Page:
Failure to give written notice of delay properly may expose a party to liquidated damages for late completion. The first instance decision in Steria Limited v Sigma Wireless Communications Limited provides useful guidance on whether giving written notice can ever be a condition precedent to an entitlement to an extension of time, and the form such a notice should take.
The judgment also addresses the issue of whether a liquidated damages clause amounts to a penalty or not. This case goes a step further than that of Multiplex Construction v Honeywell Control Systems . In this case the entitlement to liquidated damages was directly linked to the condition precedent.
Having contracted for the provision of a computer-aided mobilisation and communications system, Sigma sub-contracted part of that contract to Steria. Sigma paid the vast majority of the sum due under the sub-contract but refused to pay the final tranche of 5% (now claimed by Steria). It contended that as Steria delayed in completing the sub-contract works, it was entitled to liquidated damages under the sub-contract or general damages for losses which it incurred as a result of the delay.
Notice - a condition precedent?
One area of substantial dispute was the proper construction of the extension of time provision in the sub-contract (clause 6.1) and whether or not the requirement for giving written notice of delay was a condition precedent to an extension of time. The judge held that the phrase in clause 6.1, “provided the Sub-Contractor shall have given within a reasonable period written notice to the Contractor of the circumstances giving rise to the delay”, was clear.
The sub-contractor must give written notice within a reasonable period from when it is delayed. Uncertainty about whether notice was given within a reasonable period of time did not make the clause unclear in its meaning and intent. It was clearly a condition precedent - no notice within a reasonable time, no entitlement to an extension of time.
The judge continued that if there is genuine ambiguity as to whether or not notification is a condition precedent, then the notification should not be construed as being a condition precedent. Such a provision operates for the benefit of only one party, i.e. the employer, and deprives the other party (the contractor) of rights which he would otherwise enjoy under the terms of the contract.
The judge also stated that the clause need not include some express statement that unless written notice is given within a reasonable time, the sub-contractor will not be entitled to an extension of time. This was an individually negotiated sub-contract between two substantial and experienced companies with a clearly worded requirement that should not fail due to the absence of such an express statement.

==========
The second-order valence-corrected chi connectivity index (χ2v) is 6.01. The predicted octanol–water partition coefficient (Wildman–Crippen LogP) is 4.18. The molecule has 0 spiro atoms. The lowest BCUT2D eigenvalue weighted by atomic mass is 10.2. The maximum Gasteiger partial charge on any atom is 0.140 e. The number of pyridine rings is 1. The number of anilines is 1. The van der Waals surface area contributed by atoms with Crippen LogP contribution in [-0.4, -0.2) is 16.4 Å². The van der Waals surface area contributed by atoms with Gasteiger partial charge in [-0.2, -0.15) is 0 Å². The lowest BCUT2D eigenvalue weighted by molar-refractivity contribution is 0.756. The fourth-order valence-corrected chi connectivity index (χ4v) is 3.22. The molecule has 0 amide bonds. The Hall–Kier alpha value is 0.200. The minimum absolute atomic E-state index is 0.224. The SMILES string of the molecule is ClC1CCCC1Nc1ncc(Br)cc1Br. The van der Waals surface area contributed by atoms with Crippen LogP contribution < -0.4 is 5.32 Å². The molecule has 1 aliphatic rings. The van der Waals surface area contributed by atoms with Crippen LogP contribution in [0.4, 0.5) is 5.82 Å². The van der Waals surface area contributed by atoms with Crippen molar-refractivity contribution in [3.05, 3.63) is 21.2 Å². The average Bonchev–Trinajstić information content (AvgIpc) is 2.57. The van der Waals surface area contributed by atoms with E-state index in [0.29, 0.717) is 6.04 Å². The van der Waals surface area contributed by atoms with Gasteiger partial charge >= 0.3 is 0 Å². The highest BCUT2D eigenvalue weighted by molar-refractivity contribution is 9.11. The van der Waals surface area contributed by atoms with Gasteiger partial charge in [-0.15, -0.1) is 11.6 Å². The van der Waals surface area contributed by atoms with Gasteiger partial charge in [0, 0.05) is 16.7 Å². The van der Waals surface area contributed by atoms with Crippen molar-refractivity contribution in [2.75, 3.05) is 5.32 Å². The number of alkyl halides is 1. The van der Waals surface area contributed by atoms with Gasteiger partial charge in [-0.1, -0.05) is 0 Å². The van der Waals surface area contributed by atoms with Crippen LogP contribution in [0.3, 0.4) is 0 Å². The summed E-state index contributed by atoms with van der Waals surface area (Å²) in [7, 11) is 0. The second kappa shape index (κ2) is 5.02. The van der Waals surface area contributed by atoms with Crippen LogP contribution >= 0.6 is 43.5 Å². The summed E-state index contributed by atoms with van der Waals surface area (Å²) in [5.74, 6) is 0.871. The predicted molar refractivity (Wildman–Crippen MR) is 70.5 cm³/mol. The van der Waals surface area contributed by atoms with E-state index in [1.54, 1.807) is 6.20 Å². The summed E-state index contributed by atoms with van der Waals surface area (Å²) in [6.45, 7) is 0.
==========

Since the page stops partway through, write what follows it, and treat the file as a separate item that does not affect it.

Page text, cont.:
What should a notice say?
In this case, Steria’s obligation to give notice of the circumstances giving rise to the delay could not be extended to include a requirement that the notice must make it clear that it is a request for an extension of time under clause 6.1 or to include a requirement that it gives an assessment of the delay. Both would involve reading into the clause words which were not there.
However, the judge did not accept that only a notification that particular relevant circumstances had occurred was sufficient. Steria must have notified Sigma that:
(a) identified relevant circumstances had occurred; and
(b) those circumstances had caused a delay to the execution of the sub contract-works.
Can written notice extend beyond communications by letter, fax and/or email to minutes of meetings and/or to delivery of pleadings?
Importantly, the judge held that written notice must emanate from the sub-contractor. An entry into a minute of a meeting prepared, for example by project managers, which recorded that there had been a delay and that as a result the sub-contract works had been delayed was not enough to amount to a valid notice under clause 6.1.
The essence of the notification was that the contractor must know that the sub-contractor was contending that relevant circumstances had occurred and that they have led to a delay in the sub-contract works. While, in principle, service of a statement of case by the sub-contractor in which notice was given could be effective, the question would always be whether or not it was given within a reasonable period if that is a requirement of the clause in question.
Ultimately, on the facts of this case, the judge held that Steria was entitled to an extension of time because the reasons given had resulted in delay (as required by clause 6.1) and the written notice had complied with clause 6.1.
The prevention principle